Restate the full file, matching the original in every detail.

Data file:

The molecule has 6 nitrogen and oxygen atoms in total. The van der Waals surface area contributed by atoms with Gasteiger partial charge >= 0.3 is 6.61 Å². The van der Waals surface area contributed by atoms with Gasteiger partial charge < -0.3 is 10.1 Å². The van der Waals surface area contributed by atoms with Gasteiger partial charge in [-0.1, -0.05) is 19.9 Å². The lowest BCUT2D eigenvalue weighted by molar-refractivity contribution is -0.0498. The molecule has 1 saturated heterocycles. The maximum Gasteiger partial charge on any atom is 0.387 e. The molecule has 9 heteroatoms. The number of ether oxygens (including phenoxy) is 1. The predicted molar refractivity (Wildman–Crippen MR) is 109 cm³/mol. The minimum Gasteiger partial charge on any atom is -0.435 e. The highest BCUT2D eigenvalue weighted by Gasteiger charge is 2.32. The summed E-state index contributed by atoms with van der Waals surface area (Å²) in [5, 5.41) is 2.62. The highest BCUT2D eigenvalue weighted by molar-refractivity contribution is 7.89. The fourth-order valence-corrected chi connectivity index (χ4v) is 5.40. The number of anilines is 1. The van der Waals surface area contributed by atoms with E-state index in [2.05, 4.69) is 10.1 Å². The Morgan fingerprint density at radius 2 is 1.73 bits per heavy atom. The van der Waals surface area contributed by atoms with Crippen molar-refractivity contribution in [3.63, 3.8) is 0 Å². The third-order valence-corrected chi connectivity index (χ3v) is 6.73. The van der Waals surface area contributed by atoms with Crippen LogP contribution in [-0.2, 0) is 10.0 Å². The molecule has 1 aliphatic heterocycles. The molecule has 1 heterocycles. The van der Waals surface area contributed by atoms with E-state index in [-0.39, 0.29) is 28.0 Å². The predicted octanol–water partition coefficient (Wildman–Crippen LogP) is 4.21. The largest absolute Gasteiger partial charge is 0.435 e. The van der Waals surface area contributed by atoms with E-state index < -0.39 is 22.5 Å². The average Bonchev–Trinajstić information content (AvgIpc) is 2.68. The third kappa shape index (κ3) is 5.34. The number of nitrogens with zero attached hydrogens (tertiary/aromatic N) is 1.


The molecule has 6 nitrogen and oxygen atoms in total. The van der Waals surface area contributed by atoms with Gasteiger partial charge >= 0.3 is 6.61 Å². The van der Waals surface area contributed by atoms with Gasteiger partial charge < -0.3 is 10.1 Å². The van der Waals surface area contributed by atoms with Gasteiger partial charge in [-0.1, -0.05) is 19.9 Å². The lowest BCUT2D eigenvalue weighted by molar-refractivity contribution is -0.0498. The molecule has 1 saturated heterocycles. The maximum Gasteiger partial charge on any atom is 0.387 e. The molecule has 9 heteroatoms. The number of ether oxygens (including phenoxy) is 1. The predicted molar refractivity (Wildman–Crippen MR) is 109 cm³/mol. The minimum Gasteiger partial charge on any atom is -0.435 e. The highest BCUT2D eigenvalue weighted by Gasteiger charge is 2.32. The summed E-state index contributed by atoms with van der Waals surface area (Å²) in [5, 5.41) is 2.62. The highest BCUT2D eigenvalue weighted by molar-refractivity contribution is 7.89. The fourth-order valence-corrected chi connectivity index (χ4v) is 5.40. The number of anilines is 1. The van der Waals surface area contributed by atoms with E-state index in [2.05, 4.69) is 10.1 Å². The Morgan fingerprint density at radius 2 is 1.73 bits per heavy atom. The van der Waals surface area contributed by atoms with Crippen molar-refractivity contribution in [3.63, 3.8) is 0 Å². The third-order valence-corrected chi connectivity index (χ3v) is 6.73. The van der Waals surface area contributed by atoms with Crippen LogP contribution in [-0.2, 0) is 10.0 Å². The molecule has 1 aliphatic heterocycles. The molecule has 1 heterocycles. The van der Waals surface area contributed by atoms with E-state index in [-0.39, 0.29) is 28.0 Å². The predicted octanol–water partition coefficient (Wildman–Crippen LogP) is 4.21. The largest absolute Gasteiger partial charge is 0.435 e. The van der Waals surface area contributed by atoms with E-state index < -0.39 is 22.5 Å². The average Bonchev–Trinajstić information content (AvgIpc) is 2.68. The third kappa shape index (κ3) is 5.34. The number of nitrogens with zero attached hydrogens (tertiary/aromatic N) is 1.